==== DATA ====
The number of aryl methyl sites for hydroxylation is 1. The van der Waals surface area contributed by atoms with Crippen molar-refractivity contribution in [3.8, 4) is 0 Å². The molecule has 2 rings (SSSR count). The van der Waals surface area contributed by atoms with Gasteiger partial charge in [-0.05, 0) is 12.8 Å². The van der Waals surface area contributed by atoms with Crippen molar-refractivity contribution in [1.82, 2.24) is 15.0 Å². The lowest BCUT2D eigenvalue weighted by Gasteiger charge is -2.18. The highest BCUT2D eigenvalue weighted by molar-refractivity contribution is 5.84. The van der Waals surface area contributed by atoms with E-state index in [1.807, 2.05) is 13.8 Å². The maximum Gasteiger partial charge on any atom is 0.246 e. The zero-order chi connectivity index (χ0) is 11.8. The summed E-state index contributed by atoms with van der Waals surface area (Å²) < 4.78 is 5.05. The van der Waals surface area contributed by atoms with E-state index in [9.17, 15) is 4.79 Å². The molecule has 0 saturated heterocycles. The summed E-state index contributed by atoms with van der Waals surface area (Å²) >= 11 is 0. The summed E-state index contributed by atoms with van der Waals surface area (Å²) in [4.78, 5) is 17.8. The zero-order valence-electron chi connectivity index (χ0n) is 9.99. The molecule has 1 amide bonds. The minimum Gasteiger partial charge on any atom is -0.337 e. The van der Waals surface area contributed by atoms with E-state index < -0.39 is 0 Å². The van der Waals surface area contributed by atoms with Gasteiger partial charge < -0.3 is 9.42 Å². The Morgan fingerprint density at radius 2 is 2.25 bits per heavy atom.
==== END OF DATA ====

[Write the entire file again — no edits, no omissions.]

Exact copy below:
The number of aryl methyl sites for hydroxylation is 1. The van der Waals surface area contributed by atoms with Crippen molar-refractivity contribution in [3.8, 4) is 0 Å². The molecule has 2 rings (SSSR count). The van der Waals surface area contributed by atoms with Gasteiger partial charge in [-0.05, 0) is 12.8 Å². The van der Waals surface area contributed by atoms with Crippen molar-refractivity contribution in [1.82, 2.24) is 15.0 Å². The lowest BCUT2D eigenvalue weighted by Gasteiger charge is -2.18. The highest BCUT2D eigenvalue weighted by molar-refractivity contribution is 5.84. The van der Waals surface area contributed by atoms with E-state index in [1.807, 2.05) is 13.8 Å². The maximum Gasteiger partial charge on any atom is 0.246 e. The zero-order chi connectivity index (χ0) is 11.8. The summed E-state index contributed by atoms with van der Waals surface area (Å²) < 4.78 is 5.05. The van der Waals surface area contributed by atoms with E-state index in [9.17, 15) is 4.79 Å². The molecule has 0 saturated heterocycles. The summed E-state index contributed by atoms with van der Waals surface area (Å²) >= 11 is 0. The summed E-state index contributed by atoms with van der Waals surface area (Å²) in [4.78, 5) is 17.8. The zero-order valence-electron chi connectivity index (χ0n) is 9.99. The molecule has 1 amide bonds. The minimum Gasteiger partial charge on any atom is -0.337 e. The van der Waals surface area contributed by atoms with E-state index < -0.39 is 0 Å². The van der Waals surface area contributed by atoms with Gasteiger partial charge < -0.3 is 9.42 Å². The Morgan fingerprint density at radius 2 is 2.25 bits per heavy atom.